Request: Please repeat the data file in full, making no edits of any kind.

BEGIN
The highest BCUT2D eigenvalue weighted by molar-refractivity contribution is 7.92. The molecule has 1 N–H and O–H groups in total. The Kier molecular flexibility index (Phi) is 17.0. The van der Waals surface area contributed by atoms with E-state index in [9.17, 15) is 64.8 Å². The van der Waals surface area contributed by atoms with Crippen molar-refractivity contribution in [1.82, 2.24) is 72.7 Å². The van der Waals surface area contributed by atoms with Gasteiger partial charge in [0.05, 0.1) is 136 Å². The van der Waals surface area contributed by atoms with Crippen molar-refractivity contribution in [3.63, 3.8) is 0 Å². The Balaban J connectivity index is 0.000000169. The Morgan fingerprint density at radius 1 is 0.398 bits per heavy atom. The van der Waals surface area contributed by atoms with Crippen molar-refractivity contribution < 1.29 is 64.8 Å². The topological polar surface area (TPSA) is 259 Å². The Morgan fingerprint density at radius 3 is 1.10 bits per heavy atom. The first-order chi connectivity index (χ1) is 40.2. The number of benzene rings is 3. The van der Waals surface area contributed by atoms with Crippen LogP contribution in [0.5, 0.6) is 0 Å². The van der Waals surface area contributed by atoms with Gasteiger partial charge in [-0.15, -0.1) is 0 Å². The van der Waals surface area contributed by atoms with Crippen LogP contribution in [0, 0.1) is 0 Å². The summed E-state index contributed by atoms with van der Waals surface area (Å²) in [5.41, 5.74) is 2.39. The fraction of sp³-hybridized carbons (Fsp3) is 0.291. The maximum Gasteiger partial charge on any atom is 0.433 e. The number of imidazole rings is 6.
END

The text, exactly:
The highest BCUT2D eigenvalue weighted by molar-refractivity contribution is 7.92. The molecule has 1 N–H and O–H groups in total. The Kier molecular flexibility index (Phi) is 17.0. The van der Waals surface area contributed by atoms with E-state index in [9.17, 15) is 64.8 Å². The van der Waals surface area contributed by atoms with Crippen molar-refractivity contribution in [1.82, 2.24) is 72.7 Å². The van der Waals surface area contributed by atoms with Gasteiger partial charge in [0.05, 0.1) is 136 Å². The van der Waals surface area contributed by atoms with Crippen molar-refractivity contribution in [3.63, 3.8) is 0 Å². The Balaban J connectivity index is 0.000000169. The Morgan fingerprint density at radius 1 is 0.398 bits per heavy atom. The van der Waals surface area contributed by atoms with Crippen molar-refractivity contribution < 1.29 is 64.8 Å². The topological polar surface area (TPSA) is 259 Å². The Morgan fingerprint density at radius 3 is 1.10 bits per heavy atom. The first-order chi connectivity index (χ1) is 40.2. The number of benzene rings is 3. The van der Waals surface area contributed by atoms with Crippen LogP contribution in [0.5, 0.6) is 0 Å². The van der Waals surface area contributed by atoms with Gasteiger partial charge in [-0.15, -0.1) is 0 Å². The van der Waals surface area contributed by atoms with Crippen LogP contribution in [0, 0.1) is 0 Å². The summed E-state index contributed by atoms with van der Waals surface area (Å²) in [5.41, 5.74) is 2.39. The fraction of sp³-hybridized carbons (Fsp3) is 0.291. The maximum Gasteiger partial charge on any atom is 0.433 e. The number of imidazole rings is 6.